Then save and close the editor. The rebase will roll back the commits to the commit that added the unwanted file.
git rm $FILE echo $FILE >> .gitignore git add .gitignore git commit --amend --no-edit git rebase --continue git reflog expire --expire=now --all && git gc --prune=now --aggressive
This runs a script specified in
--tree-filter (f.ex: delete a certain file) on every commit. This is really SLOW! That's because it has to checkout every commit, run the script, commit, and move on to the next commit.
Use this when there are tags or merge commits between the offending commit and HEAD, or when the offending file exists in multiple branches. In other words, use as a last resort!
In this script I use the same trick to find the first commit that adds the unwanted file, and then I run the filter only on the parent of that commit, up to the
HEAD of the current branch.
git filer-branch always makes a backup and prefixes the original branch with
git for-each-ref command cleans up those backup branches, because we really want to get rid of that pesky file.
--tag-name-filter cat will make sure that any tags will move with their commits.
git filter-branch -f \ --prune-empty \ --tag-name-filter cat \ --tree-filter 'rm -f $FILE' \ $(git log --follow --find-renames=40% --diff-filter=A --format=%H -- $FILE)~..HEAD git for-each-ref --format="%(refname)" refs/original/ | xargs -n 1 git update-ref -d git reflog expire --expire=now --all && git gc --prune=now --aggressive
If you want to do it for the entire repository (you really shouldn't!):
git filter-branch -f \ --prune-empty \ --tag-name-filter cat \ --tree-filter 'rm -f $FILE' \ -- --all git for-each-ref --format="%(refname)" refs/original/ | xargs -n 1 git update-ref -d git reflog expire --expire=now --all && git gc --prune=now --aggressive
I can't repeat this enough: first consult with the rest of your team!!! You will make their life miserable if you don't.
Secondly, make a backup of the repository before you do anything else.
Then: MAKE A BACKUP!!!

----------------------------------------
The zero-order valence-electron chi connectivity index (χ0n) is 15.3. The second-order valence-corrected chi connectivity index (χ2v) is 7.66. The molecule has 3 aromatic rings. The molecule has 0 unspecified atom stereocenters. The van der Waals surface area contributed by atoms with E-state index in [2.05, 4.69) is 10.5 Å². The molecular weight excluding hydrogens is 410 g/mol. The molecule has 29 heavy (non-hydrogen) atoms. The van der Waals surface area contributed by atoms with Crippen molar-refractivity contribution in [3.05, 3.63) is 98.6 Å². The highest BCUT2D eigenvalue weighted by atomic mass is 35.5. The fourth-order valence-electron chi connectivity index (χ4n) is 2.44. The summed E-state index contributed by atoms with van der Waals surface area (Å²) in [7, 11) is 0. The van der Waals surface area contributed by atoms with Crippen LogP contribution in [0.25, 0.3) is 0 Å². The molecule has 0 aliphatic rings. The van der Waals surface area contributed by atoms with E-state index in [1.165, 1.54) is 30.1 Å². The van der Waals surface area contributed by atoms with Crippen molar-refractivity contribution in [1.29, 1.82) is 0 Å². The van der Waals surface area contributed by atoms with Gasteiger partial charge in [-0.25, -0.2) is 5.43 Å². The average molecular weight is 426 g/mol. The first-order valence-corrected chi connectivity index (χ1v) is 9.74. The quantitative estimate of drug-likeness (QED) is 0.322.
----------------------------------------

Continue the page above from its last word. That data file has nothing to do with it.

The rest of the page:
I don't know if I have mentioned this already, but are you really, really sure that you have made a backup?
Use one of the methods described above to remove the file.
Force push, but know what you are doing and be aware of the consequences because there is no way to go back if you don't have a backup.
--force-with-lease should actually be the default there, because it first checks that you won't overwrite other people's work. See also the Atlassian blog for an excellent explanation.
git push --force-with-lease origin $BRANCH
In this case, the risk exists that someone can still access the unwanted file, even after a force push.
There are two ways to do that:
if they made a fork or a clone of the repository: a force push will only update our repository, it will not update forks/clones.
if they happen to know the exact hash of the commit that added the file (maybe they wrote it down or the web page is still in their browser cache), via the URL:
GitHub may garbage collect cached views after some time, but this is not something to rely on.
The best thing to do, is to contact GitHub support and tell them the repository and the offending commit, they will then manually delete the cached views.
In the follow-up blogpost, I will explain some best practices used at iText Software to handle sensitive files needed in our projects.